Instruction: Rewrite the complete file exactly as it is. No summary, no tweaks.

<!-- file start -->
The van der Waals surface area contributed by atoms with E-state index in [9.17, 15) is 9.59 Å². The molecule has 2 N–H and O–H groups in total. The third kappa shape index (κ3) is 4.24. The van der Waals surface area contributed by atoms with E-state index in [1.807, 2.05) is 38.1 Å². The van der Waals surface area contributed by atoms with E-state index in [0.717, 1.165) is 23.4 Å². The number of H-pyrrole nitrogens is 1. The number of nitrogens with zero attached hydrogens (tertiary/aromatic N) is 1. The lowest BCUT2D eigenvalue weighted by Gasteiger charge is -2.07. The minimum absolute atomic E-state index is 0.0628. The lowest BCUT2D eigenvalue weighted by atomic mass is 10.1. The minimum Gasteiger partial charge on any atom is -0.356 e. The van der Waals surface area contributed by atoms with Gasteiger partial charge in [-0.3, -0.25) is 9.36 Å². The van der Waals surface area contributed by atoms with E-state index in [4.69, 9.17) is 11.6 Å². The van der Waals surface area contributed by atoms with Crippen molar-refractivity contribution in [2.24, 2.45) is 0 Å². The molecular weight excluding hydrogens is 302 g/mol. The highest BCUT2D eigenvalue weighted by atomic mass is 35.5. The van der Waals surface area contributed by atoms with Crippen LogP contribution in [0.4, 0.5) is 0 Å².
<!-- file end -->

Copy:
The van der Waals surface area contributed by atoms with E-state index in [9.17, 15) is 9.59 Å². The molecule has 2 N–H and O–H groups in total. The third kappa shape index (κ3) is 4.24. The van der Waals surface area contributed by atoms with E-state index in [1.807, 2.05) is 38.1 Å². The van der Waals surface area contributed by atoms with E-state index in [0.717, 1.165) is 23.4 Å². The number of H-pyrrole nitrogens is 1. The number of nitrogens with zero attached hydrogens (tertiary/aromatic N) is 1. The lowest BCUT2D eigenvalue weighted by Gasteiger charge is -2.07. The minimum absolute atomic E-state index is 0.0628. The lowest BCUT2D eigenvalue weighted by atomic mass is 10.1. The minimum Gasteiger partial charge on any atom is -0.356 e. The van der Waals surface area contributed by atoms with Gasteiger partial charge in [-0.3, -0.25) is 9.36 Å². The van der Waals surface area contributed by atoms with E-state index in [4.69, 9.17) is 11.6 Å². The van der Waals surface area contributed by atoms with Crippen molar-refractivity contribution in [2.24, 2.45) is 0 Å². The molecular weight excluding hydrogens is 302 g/mol. The highest BCUT2D eigenvalue weighted by atomic mass is 35.5. The van der Waals surface area contributed by atoms with Crippen LogP contribution in [0.4, 0.5) is 0 Å².